expedition, ἔρως, and sicilian Joho (2022) 69, 70, 156, 157, 184, 185, 187, 188, 189, 190, 191, 195, 198, 200, 201, 207, 222, 233, 254, 255, 275, 276

List of validated texts:
5 validated results for "expedition"
1. Euripides, Hippolytus, 38 (5th cent. BCE - 5th cent. BCE)
 Tagged with subjects: • Sicilian Expedition, Decision for, Athenian motivation for • Sicilian expedition • ἐλπίς (‘hope’ or ‘expectation’) and ἐλπίζω and εὔελπις, and Sicilian Expedition

 Found in books: Joho (2022) 134; Kazantzidis and Spatharas (2018) 115

38. ἐνταῦθα δὴ στένουσα κἀκπεπληγμένη''. None
38. flying the pollution of the blood of Pallas’ Descendants of Pandion, king of Cecropia, slain by Theseus to obtain the kingdom. sons, and with his wife sailed to this shore, content to suffer exile for a year, then began the wretched wife to pine away in silence, moaning ’neath love’s cruel scourge,''. None
2. Herodotus, Histories, 5.72 (5th cent. BCE - 5th cent. BCE)
 Tagged with subjects: • Sicilian expedition • Sicily, Athenian expedition and defeat

 Found in books: Eidinow (2007) 273; Kowalzig (2007) 324

5.72. Κλεομένης δὲ ὡς πέμπων ἐξέβαλλε Κλεισθένεα καὶ τοὺς ἐναγέας, Κλεισθένης μὲν αὐτὸς ὑπεξέσχε, μετὰ δὲ οὐδὲν ἧσσον παρῆν ἐς τὰς Ἀθήνας ὁ Κλεομένης οὐ σὺν μεγάλῃ χειρί, ἀπικόμενος δὲ ἀγηλατέει ἑπτακόσια ἐπίστια Ἀθηναίων, τά οἱ ὑπέθετο ὁ Ἰσαγόρης. ταῦτα δὲ ποιήσας δεύτερα τὴν βουλὴν καταλύειν ἐπειρᾶτο, τριηκοσίοισι δὲ τοῖσι Ἰσαγόρεω στασιώτῃσι τὰς ἀρχὰς ἐνεχείριζε. ἀντισταθείσης δὲ τῆς βουλῆς καὶ οὐ βουλομένης πείθεσθαι, ὅ τε Κλεομένης καὶ ὁ Ἰσαγόρης καὶ οἱ στασιῶται αὐτοῦ καταλαμβάνουσι τὴν ἀκρόπολιν. Ἀθηναίων δὲ οἱ λοιποὶ τὰ αὐτὰ φρονήσαντες ἐπολιόρκεον αὐτοὺς ἡμέρας δύο· τῇ δὲ τρίτῃ ὑπόσπονδοι ἐξέρχονται ἐκ τῆς χώρης ὅσοι ἦσαν αὐτῶν Λακεδαιμόνιοι. ἐπετελέετο δὲ τῷ Κλεομένεϊ ἡ φήμη. ὡς γὰρ ἀνέβη ἐς τὴν ἀκρόπολιν μέλλων δὴ αὐτὴν κατασχήσειν, ἤιε ἐς τὸ ἄδυτον τῆς θεοῦ ὡς προσερέων· ἡ δὲ ἱρείη ἐξαναστᾶσα ἐκ τοῦ θρόνου, πρὶν ἢ τὰς θύρας αὐτὸν ἀμεῖψαι, εἶπε “ὦ ξεῖνε Λακεδαιμόνιε, πάλιν χώρεε μηδὲ ἔσιθι ἐς τὸ ἱρόν· οὐ γὰρ θεμιτὸν Δωριεῦσι παριέναι ἐνθαῦτα.” ὁ δὲ εἶπε “ὦ γύναι, ἀλλʼ οὐ Δωριεύς εἰμι ἀλλʼ Ἀχαιός.” ὃ μὲν δὴ τῇ κλεηδόνι οὐδὲν χρεώμενος ἐπεχείρησέ τε καὶ τότε πάλιν ἐξέπιπτε μετὰ τῶν Λακεδαιμονίων· τοὺς δὲ ἄλλους Ἀθηναῖοι κατέδησαν τὴν ἐπὶ θανάτῳ, ἐν δὲ αὐτοῖσι καὶ Τιμησίθεον τὸν Δελφόν, τοῦ ἔργα χειρῶν τε καὶ λήματος ἔχοιμʼ ἂν μέγιστα καταλέξαι.''. None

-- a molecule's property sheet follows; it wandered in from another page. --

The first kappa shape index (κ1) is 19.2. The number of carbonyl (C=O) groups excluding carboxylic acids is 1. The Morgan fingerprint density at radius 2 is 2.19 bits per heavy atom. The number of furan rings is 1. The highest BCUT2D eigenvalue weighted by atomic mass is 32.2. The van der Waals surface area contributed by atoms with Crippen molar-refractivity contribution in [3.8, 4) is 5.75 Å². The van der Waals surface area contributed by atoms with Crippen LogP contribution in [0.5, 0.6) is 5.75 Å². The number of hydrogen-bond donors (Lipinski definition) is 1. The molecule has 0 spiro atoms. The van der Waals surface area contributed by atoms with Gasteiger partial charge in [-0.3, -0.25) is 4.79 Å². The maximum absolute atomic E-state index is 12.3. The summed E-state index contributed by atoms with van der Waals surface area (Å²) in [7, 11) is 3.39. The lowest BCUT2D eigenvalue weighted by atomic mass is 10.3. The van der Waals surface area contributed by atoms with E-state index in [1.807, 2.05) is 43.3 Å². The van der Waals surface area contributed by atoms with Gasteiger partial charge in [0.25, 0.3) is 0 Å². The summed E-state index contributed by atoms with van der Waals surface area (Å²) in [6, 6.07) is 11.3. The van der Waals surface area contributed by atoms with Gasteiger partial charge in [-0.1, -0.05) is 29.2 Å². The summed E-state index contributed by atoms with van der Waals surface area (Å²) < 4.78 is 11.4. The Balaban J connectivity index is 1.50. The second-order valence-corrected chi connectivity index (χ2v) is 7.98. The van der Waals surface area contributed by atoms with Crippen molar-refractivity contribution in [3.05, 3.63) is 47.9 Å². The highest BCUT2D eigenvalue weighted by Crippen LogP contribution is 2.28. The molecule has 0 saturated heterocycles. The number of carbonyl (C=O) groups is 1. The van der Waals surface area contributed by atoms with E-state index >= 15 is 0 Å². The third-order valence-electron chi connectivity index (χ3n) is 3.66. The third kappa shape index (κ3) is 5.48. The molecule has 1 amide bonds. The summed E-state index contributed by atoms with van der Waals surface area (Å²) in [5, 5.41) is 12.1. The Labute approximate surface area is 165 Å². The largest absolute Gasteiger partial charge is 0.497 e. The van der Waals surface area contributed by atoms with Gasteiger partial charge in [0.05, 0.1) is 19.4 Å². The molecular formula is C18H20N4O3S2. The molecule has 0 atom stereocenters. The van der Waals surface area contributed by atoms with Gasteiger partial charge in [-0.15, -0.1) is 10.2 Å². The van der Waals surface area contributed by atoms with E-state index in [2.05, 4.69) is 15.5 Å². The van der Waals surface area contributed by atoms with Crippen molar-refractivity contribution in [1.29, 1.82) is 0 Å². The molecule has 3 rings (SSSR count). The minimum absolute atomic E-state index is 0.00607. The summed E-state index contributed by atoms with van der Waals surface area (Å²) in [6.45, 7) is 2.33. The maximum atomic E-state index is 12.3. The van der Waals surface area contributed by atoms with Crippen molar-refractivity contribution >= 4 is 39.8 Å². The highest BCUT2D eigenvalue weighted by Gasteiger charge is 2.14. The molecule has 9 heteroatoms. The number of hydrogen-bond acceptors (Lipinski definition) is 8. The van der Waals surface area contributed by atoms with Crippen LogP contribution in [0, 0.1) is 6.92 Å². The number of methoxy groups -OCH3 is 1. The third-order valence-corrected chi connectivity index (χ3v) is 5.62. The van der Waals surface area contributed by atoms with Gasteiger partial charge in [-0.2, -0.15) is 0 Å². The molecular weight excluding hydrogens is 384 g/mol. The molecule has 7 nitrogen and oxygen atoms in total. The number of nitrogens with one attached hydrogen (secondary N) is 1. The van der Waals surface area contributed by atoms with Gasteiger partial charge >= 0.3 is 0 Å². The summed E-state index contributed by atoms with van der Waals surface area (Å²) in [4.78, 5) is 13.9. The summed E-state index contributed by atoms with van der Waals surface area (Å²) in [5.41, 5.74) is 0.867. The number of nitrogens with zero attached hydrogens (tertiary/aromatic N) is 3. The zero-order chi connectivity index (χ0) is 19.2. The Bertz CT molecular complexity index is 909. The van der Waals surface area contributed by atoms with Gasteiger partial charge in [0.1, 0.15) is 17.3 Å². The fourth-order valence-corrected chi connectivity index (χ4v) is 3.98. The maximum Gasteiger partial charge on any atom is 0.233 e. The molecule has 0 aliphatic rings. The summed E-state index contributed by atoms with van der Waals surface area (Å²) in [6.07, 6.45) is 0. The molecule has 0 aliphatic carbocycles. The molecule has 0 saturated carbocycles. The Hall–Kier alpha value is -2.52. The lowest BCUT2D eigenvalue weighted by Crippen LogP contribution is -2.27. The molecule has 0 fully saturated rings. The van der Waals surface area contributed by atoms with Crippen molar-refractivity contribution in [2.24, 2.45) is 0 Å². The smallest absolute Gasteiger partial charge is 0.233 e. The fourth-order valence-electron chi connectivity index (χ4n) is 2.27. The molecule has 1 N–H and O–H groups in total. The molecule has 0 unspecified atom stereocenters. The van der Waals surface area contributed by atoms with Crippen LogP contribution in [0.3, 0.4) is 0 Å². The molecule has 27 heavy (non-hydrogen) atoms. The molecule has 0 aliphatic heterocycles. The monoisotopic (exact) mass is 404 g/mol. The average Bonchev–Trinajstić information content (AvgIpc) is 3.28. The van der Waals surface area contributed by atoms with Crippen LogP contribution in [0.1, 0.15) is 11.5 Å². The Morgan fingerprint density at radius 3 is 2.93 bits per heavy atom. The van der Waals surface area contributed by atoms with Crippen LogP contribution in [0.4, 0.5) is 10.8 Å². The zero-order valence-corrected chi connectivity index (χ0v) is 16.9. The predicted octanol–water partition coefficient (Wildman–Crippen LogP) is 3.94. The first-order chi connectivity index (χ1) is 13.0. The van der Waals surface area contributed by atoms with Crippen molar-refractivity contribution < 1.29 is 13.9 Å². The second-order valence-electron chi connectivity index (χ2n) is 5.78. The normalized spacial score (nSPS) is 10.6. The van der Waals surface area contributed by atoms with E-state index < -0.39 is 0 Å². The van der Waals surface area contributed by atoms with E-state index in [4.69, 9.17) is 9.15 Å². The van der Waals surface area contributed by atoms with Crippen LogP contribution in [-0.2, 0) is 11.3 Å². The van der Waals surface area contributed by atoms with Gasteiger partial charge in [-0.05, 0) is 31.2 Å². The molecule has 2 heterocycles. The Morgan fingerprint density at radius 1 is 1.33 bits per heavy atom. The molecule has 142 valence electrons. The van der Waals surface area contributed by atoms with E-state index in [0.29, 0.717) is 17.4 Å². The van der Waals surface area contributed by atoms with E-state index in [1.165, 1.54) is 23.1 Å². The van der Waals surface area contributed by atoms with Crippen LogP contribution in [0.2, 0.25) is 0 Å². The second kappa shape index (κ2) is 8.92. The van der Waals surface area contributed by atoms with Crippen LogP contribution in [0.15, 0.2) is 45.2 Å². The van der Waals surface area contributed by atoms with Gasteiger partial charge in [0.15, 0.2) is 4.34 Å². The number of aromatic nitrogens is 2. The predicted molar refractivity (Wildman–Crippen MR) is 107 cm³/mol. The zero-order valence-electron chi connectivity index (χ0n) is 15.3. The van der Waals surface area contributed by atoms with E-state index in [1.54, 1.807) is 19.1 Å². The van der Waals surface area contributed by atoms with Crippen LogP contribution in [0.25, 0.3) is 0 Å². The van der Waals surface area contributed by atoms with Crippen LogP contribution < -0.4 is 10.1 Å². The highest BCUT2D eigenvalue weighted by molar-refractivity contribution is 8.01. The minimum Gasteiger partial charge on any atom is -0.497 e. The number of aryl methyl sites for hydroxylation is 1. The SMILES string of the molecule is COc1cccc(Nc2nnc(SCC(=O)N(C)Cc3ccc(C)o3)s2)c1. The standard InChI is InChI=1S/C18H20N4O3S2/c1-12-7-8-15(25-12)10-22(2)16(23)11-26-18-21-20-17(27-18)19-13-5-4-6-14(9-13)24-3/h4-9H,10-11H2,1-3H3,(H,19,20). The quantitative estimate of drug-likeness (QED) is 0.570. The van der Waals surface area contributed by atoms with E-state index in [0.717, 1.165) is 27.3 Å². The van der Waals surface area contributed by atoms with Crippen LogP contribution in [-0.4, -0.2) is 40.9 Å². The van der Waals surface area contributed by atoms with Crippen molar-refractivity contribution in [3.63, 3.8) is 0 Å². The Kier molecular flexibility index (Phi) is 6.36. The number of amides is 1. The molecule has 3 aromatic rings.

5.72. When Cleomenes had sent for and demanded the banishment of Cleisthenes and the Accursed, Cleisthenes himself secretly departed. Afterwards, however, Cleomenes appeared in Athens with no great force. Upon his arrival, he, in order to take away the curse, banished seven hundred Athenian families named for him by Isagoras. Having so done he next attempted to dissolve the Council, entrusting the offices of government to Isagoras' faction. ,The Council, however, resisted him, whereupon Cleomenes and Isagoras and his partisans seized the acropolis. The rest of the Athenians united and besieged them for two days. On the third day as many of them as were Lacedaemonians left the country under truce. ,The prophetic voice that Cleomenes heard accordingly had its fulfillment, for when he went up to the acropolis with the intention of taking possession of it, he approached the shrine of the goddess to address himself to her. The priestess rose up from her seat, and before he had passed through the door-way, she said, “Go back, Lacedaemonian stranger, and do not enter the holy place since it is not lawful that Dorians should pass in here. “My lady,” he answered, “I am not a Dorian, but an Achaean.” ,So without taking heed of the omen, he tried to do as he pleased and was, as I have said, then again cast out together with his Lacedaemonians. As for the rest, the Athenians imprisoned them under sentence of death. Among the prisoners was Timesitheus the Delphian, whose achievements of strength and courage were quite formidable. "". None